Entries tagged: tax

Tax Cuts and Jobs Act – How Are You Going to React? Part 2 – International Provisions

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Posted: April 20th, 2018

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Alan R. Sasserath, CPA, MS Partner, Sasserath & Zoraian, LLP As discussed in a previous article, the Tax Cuts and Jobs Act (“TCJA”) is here to stay and our challenge is to understand how to react to it to minimize our taxes.  This article will focus on the international provisions of the TCJA and how […]

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Renting on Airbnb, HomeAway or VRBO? Important Info You Should Know

By: Melissa Sidor, Esq.

Posted: February 20th, 2018

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In recent years, many Long Islanders have been earning extra income by renting their homes as short-term vacation rentals through services like Airbnb, HomeAway, and VRBO. However, many are unaware that these rentals are subject to New York State Hotel and Motel Tax, and that Suffolk County in particular has been cracking down on homeowners […]

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The New Tax Law and Your Estate Planning

By: Martin Glass, Esq.

Posted: February 19th, 2018

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Have you heard? There has been a major change in the Federal Tax Code as of January 1, 2018.  But what does it mean as far as estate planning goes? The only real change in this regard was that the exemption for the Federal Uniform Gift and Estate Tax approximately doubled from $5,490,000 to $11,180,000 […]

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Tax Cuts and Jobs Act: How Are You Going to React?

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Posted: January 22nd, 2018

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By Alan R. Sasserath, CPA, MS Partner, Sasserath & Zoraian, LLP Whether we like it or not, the “Tax Cuts and Jobs Act” (“TCJA”) has been signed into law.  The purpose of this article is not to discuss the merits of TCJA, but rather address what New Yorkers can do to minimize the tax bite […]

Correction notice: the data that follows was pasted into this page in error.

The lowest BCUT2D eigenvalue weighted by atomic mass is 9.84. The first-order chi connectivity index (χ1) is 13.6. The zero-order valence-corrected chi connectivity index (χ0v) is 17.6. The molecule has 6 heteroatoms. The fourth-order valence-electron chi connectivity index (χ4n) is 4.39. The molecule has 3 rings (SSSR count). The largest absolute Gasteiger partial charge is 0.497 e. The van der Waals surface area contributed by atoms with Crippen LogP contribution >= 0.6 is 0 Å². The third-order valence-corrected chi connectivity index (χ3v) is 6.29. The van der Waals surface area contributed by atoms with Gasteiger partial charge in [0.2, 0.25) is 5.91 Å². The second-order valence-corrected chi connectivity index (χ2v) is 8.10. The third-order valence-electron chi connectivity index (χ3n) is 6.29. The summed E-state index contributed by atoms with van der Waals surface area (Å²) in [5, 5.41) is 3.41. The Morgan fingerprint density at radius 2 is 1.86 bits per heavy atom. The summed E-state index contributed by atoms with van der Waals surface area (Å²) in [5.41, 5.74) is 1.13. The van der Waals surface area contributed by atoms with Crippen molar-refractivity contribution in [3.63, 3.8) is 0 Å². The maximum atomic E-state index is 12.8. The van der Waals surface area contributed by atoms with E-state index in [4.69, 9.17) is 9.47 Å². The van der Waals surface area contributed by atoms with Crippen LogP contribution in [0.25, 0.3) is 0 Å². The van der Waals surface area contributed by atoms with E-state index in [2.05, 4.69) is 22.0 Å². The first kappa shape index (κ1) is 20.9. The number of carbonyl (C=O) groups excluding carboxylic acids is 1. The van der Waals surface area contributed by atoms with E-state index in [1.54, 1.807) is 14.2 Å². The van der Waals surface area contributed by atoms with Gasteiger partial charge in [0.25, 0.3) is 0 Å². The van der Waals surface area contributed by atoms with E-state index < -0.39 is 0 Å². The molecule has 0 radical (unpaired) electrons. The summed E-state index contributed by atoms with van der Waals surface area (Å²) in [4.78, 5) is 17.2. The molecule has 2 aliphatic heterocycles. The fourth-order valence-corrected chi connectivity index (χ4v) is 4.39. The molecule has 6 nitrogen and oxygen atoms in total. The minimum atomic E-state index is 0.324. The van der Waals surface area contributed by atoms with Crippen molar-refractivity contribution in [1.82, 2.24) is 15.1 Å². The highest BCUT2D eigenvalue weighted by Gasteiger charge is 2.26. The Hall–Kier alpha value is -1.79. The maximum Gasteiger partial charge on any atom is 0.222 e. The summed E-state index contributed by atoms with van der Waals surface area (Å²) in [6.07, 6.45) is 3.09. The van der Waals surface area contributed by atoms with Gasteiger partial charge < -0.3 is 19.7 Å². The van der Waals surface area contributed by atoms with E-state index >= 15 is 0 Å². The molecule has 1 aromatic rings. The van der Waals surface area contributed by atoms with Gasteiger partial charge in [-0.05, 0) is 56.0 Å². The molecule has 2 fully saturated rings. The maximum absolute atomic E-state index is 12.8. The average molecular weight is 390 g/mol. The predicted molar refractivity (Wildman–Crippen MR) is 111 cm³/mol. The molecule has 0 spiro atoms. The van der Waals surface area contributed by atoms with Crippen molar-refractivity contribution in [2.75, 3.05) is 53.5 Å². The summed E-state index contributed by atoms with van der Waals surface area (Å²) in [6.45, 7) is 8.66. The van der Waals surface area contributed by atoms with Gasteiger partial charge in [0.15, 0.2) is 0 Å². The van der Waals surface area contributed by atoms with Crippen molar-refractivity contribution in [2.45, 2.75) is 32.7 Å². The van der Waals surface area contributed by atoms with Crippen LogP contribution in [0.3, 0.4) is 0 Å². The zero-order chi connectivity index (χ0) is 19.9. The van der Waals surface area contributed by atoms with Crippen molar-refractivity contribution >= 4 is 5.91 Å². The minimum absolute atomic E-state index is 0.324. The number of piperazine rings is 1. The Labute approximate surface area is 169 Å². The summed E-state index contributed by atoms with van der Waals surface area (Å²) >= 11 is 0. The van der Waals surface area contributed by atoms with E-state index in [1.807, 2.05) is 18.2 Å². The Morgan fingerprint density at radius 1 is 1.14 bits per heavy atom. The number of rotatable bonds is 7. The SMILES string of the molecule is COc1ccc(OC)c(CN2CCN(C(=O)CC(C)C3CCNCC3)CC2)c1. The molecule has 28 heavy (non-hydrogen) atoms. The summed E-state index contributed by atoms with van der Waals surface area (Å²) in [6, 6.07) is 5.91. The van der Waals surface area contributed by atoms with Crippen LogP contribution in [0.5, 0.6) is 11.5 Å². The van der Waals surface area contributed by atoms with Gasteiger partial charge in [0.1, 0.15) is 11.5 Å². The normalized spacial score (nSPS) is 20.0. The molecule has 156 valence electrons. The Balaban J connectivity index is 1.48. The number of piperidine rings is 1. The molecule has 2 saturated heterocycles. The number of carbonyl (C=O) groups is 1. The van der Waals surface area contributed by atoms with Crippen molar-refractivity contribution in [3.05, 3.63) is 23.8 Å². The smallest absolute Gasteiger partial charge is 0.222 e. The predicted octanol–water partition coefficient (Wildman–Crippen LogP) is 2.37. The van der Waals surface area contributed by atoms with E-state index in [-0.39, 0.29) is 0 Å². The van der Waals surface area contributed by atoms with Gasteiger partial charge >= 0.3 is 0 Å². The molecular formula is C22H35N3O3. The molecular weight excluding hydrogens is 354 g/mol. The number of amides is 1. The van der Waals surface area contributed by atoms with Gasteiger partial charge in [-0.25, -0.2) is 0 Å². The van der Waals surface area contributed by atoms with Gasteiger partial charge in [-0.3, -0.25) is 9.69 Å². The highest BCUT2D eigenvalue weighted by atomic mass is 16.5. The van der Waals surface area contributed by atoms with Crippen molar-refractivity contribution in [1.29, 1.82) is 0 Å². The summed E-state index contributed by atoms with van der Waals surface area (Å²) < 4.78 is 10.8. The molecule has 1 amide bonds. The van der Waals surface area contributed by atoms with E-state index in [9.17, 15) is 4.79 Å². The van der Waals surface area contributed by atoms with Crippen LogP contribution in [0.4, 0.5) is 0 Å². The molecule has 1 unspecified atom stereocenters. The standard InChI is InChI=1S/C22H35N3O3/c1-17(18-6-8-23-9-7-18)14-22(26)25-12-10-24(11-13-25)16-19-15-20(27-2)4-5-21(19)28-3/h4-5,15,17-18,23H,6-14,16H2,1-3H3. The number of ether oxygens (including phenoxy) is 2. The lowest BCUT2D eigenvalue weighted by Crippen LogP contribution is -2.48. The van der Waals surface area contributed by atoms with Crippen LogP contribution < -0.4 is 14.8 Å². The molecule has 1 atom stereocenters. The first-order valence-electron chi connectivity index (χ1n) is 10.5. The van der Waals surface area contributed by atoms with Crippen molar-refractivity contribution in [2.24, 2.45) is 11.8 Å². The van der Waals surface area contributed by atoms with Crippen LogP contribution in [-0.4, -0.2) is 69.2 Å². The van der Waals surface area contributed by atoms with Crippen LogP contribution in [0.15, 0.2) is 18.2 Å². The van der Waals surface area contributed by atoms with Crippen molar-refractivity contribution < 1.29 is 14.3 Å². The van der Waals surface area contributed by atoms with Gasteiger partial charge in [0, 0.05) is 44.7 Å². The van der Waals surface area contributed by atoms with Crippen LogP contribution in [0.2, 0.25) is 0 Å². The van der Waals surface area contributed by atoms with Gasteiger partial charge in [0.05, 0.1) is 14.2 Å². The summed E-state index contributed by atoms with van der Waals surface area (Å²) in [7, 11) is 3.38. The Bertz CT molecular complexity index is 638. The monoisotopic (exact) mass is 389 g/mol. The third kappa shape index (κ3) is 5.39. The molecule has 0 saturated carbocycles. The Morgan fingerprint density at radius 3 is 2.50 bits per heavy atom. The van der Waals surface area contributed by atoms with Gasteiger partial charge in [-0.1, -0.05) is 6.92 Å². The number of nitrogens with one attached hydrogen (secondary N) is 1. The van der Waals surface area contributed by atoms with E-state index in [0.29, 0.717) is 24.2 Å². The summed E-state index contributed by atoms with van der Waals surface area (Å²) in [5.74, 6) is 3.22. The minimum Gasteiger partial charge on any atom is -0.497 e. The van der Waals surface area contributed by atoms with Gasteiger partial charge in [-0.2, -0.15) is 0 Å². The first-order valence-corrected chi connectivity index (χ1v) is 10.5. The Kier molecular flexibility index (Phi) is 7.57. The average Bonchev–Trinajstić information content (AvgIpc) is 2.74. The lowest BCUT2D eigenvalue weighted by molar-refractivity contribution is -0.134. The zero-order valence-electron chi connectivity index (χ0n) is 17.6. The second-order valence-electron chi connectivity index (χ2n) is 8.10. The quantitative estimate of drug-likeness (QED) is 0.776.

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Navigating Clients Through the Murky Waters of Foreign Asset Disclosures

By: Laura Blasberg, Esq.

Posted: February 2nd, 2017

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  By Laura R. Blasberg and Kelly A. McGowan A taxpayer’s situation and financial circumstances dictate which programs or rules the taxpayer should use to disclose foreign assets and accounts. Those who advise taxpayers will likely, or have already, been confronted with a client who has failed to disclose one or more foreign financial accounts […]

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Making Gifts in These Financial Times

Posted: August 23rd, 2016

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If a person has the desire to make any gifts, now may be a great time to do so.  There are sometimes financial benefits to making certain gifts.  A tough economy is often the best impetus to make gifts.  It may seem counter-intuitive at first—making gifts when the donor has less valuable property—but the conditions […]

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Be Careful When Rolling Your IRAs

By: Martin Glass, Esq.

Posted: December 18th, 2015

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This is the end of the year.  Since many of my senior clients have to take out the Required Minimum Distribution (RMD) from all their IRA accounts, they also start to think about moving the rest of their IRA money into possibly a more productive investment.  But a word of caution, beginning this year, there […]

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How Portable is the Estate Tax Exemption?

By: Martin Glass, Esq.

Posted: July 15th, 2015

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The IRS just came out with their final rulings on how portability is to be used for the federal estate tax exemption.  That statement alone probably makes no sense to half of my readers, so let me take a step back and explain. Currently there is a $5.43 million exemption to the federal estate tax.  […]

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Grandchild’s College Expenses

By: Martin Glass, Esq.

Posted: April 20th, 2015

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Now that my kids are out of college, it’s time to start thinking about trying to help out my (future) grandchildren’s education.  Who knows how expensive that’s going to be in twenty-plus years?  It’s actually fairly common that grandparents want to help with college expenses for their grandchildren.  And most grandparents want to do so […]

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Gifts: Is There a Tax?

By: Martin Glass, Esq.

Posted: February 25th, 2015

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The answer is one of my great attorney answers: “It depends.”  In general terms, there is no gift tax in New York.  So for the remaining part of the discussion, we will be focusing on federal gift and estate taxes. It’s actually what’s referred to as a uniform gift and estate tax.  That means you […]

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